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One year ago Wednesday, a police officer in Western Pennsylvania shot and killed an unarmed black teen as he ran from a traffic stop.
The death of 17-year-old Antwon Rose II spurred protests and promises from local and state lawmakers to reform law enforcement.
A year later, Rep. Summer Lee, a freshman Democrat who represents an area near where Rose died, has introduced legislation that would restrict when police officers can use deadly force.
Under current state law, a police officer may use deadly force “only when he believes that such force is necessary to prevent death or serious bodily injury to himself or such other person, or when he believes both that:
- such force is necessary to prevent the arrest from being defeated by resistance or escape; and
- the person to be arrested has committed or attempted a forcible felony or is attempting to escape and possesses a deadly weapon, or otherwise indicates that he will endanger human life or inflict serious bodily injury unless arrested without delay.”
“It’s really long and quite vague right now,” Lee said of the statute to the Capital-Star.
The broad definition contributed to a jury’s not guilty verdict for ex-police officer Michael Rosfeld, who shot Rose three times in the back.
Lee’s bill would restrict the use of deadly force by police officers to instances where “they are protecting themselves or the general public against an immediate or imminent threat or bodily injury,” she said Wednesday.
HB 1664 would allow police to use deadly force ONLY in those situations where they or another face IMMINENT threat of death or serious bodily injury.
"Effectuating an arrest" is not a good enough reason to end a life. Being Black is not a good enough reason to lose your life!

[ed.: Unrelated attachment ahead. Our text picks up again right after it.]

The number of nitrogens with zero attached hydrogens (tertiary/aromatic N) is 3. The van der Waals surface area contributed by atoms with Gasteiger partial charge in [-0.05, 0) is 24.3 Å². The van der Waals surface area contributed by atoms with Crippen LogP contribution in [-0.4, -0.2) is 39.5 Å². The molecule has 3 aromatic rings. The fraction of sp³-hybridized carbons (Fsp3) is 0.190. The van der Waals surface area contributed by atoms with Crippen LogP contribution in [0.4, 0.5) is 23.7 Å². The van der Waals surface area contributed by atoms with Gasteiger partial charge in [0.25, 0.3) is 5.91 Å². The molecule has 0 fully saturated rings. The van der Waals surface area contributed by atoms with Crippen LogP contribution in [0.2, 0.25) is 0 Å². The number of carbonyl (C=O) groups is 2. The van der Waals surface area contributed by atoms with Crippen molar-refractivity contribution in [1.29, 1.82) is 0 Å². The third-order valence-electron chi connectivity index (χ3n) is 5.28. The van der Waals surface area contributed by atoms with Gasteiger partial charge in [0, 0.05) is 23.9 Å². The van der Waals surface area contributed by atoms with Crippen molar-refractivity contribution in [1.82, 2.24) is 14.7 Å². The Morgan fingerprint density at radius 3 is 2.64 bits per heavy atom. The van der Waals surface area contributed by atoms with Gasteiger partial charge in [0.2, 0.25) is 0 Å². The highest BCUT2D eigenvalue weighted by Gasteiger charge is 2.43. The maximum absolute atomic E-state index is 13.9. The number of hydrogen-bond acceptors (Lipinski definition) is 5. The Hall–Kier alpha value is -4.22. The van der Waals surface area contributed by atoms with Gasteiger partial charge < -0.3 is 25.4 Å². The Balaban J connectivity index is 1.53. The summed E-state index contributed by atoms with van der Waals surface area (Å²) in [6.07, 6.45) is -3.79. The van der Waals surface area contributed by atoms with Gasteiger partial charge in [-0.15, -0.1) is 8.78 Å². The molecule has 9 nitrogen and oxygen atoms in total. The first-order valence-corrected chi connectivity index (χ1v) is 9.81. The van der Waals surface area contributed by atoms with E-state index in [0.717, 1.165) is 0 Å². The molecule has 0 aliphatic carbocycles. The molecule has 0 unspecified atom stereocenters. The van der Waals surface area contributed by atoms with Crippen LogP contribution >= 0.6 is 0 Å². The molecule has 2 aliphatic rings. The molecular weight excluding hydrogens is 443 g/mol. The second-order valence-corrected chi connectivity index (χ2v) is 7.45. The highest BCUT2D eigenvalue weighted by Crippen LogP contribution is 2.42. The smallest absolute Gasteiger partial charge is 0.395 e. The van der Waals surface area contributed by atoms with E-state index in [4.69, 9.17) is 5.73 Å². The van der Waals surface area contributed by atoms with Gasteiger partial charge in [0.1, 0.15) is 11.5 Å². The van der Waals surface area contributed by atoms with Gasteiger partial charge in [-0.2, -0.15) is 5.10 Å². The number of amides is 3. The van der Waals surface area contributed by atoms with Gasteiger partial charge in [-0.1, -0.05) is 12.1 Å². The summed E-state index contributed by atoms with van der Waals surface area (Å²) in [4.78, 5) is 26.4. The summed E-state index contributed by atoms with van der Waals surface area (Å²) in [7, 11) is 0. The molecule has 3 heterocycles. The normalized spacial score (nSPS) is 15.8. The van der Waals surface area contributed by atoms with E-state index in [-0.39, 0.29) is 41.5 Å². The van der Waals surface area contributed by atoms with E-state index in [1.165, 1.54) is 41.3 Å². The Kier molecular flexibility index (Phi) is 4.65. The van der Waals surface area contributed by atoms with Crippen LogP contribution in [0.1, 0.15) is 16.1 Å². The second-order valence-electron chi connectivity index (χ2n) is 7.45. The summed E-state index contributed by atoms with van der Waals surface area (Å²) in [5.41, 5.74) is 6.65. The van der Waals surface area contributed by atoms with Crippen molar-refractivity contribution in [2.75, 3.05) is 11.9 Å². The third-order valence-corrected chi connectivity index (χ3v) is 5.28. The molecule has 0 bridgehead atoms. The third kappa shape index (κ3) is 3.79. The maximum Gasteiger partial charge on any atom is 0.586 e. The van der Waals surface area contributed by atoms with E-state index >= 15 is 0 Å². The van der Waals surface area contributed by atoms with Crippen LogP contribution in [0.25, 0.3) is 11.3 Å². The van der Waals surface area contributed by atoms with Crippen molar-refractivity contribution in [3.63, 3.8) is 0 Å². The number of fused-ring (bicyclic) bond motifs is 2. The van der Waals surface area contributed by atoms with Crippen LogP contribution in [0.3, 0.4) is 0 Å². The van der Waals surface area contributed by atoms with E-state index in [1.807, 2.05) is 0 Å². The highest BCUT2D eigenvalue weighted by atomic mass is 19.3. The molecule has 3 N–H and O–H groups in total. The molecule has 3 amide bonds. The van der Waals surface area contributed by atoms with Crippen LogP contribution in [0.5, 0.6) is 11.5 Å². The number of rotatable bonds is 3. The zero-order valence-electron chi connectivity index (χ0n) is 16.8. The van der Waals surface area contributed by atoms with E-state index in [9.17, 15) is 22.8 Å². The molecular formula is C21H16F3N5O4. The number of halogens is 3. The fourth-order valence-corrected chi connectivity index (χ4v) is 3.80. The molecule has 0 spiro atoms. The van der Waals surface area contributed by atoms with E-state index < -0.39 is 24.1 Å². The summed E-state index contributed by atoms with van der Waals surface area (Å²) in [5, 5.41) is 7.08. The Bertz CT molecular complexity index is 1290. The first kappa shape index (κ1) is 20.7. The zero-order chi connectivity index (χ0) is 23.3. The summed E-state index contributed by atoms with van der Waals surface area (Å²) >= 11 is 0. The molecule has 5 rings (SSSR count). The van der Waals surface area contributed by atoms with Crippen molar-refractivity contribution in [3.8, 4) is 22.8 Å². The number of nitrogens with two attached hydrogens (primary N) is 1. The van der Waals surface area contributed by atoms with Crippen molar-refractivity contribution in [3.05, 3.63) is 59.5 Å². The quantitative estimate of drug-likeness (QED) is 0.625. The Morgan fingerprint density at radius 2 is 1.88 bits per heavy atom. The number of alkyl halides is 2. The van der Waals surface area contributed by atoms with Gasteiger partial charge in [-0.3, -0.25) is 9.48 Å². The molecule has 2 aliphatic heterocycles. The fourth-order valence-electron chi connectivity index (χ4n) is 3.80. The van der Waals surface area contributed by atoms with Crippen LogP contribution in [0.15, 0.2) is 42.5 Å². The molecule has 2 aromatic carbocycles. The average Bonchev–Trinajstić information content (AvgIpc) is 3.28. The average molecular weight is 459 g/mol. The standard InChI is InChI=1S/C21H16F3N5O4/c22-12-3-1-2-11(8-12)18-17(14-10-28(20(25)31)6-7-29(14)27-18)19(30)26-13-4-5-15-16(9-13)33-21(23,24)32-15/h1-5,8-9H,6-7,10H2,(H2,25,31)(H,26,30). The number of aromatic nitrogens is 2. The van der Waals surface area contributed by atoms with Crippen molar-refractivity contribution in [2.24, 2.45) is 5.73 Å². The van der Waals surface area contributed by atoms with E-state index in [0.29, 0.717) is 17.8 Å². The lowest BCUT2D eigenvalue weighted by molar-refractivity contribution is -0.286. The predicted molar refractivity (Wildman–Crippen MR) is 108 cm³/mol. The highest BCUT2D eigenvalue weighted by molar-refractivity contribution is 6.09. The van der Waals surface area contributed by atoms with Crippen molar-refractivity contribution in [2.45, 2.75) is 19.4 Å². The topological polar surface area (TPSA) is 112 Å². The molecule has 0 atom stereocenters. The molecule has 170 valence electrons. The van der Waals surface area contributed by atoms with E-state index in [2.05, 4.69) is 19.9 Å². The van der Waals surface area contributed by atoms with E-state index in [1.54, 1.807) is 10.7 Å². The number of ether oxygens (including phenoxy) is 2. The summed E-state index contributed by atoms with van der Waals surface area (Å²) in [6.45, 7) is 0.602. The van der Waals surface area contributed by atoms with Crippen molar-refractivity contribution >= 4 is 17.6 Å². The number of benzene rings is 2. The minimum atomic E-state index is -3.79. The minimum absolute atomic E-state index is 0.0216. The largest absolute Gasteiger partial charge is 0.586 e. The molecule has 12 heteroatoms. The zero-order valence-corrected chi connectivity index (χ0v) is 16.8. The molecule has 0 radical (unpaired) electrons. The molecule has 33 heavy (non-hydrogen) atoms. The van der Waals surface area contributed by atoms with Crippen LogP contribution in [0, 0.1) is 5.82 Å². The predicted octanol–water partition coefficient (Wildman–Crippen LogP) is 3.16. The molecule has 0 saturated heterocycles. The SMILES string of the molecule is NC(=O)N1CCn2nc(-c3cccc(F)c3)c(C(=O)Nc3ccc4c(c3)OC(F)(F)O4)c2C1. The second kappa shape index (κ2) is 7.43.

— Summer Lee (@SummerForPA) June 19, 2019
Lee said that language mirrors the state law governing when average citizens may use deadly force to make a citizen’s arrest.
The bill‘s language was not available online as of Wednesday evening. Twenty-one lawmakers, all Democrats, were signed on as co-sponsors at that time.
After Rose’s death in June 2018, Pittsburghers took to the streets in protest. His death was quickly added to the list of other black Americans killed by police that has fueled the Black Lives Matter movement.
Lee said she received input from the state American Civil Liberties Union, the Abolitionist Law Center in Philadelphia, community groups such as the Pittsburgh-based Alliance for Police Accountability, Rose’s family, and Black Lives Matter activists while crafting the bill. Despite reaching out to the state Fraternal Order of Police — the union that represents local police officers — she said she never heard back.
“What I’d really like to see is what they’re genuine first reaction is, because I know the push back is gonna be, ‘Oh, well, this is anti-police,'” Lee said.
However, she contends her bill is neutral toward law enforcement: “At the end of the day, any good cop should want everybody to go home safely.”
“The goal of every police interaction should be to minimize loss of life,” Lee added.
A spokesperson for the state FOP said the union will review the legislation in the coming days.
On day 1, Lee’s bill is already facing a significant hurdle.
While House leadership has not assigned the legislation to a committee for review, the House Judiciary Committee typically handles all law enforcement and criminal bills. Committee Chairman Rob Kauffman, R-Franklin has not seen the legislation, but said Wednesday “it is not something on the agenda.”
“The Judiciary Committee has no intention of taking up these use-of-force, policing bills,” Kauffman said. “I actually believe our law enforcement in Pennsylvania do a good job in policing.”
Lee compared the preemptive filibustering of her bill to that of other noted GOP Chairman Daryl Metcalfe, R-Butler, who famously said he blocks “all substantive Democrat legislation sent to my committee.”
“I think that’s a shame, and I look forward to having a conversation with his reasoning behind that one,” Lee said. “If that’s true that he said that, then he’s more resolute than the police officers.”
Lee’s legislation was first floated in April, as part of a larger package of policing reforms from Democrats. Other bills would reform police hiring practices, establish statewide training standards, and streamline policies to decertify officers.
Another bill would require the state attorney general to appoint special prosecutors to investigate any incident of deadly force by law enforcement.
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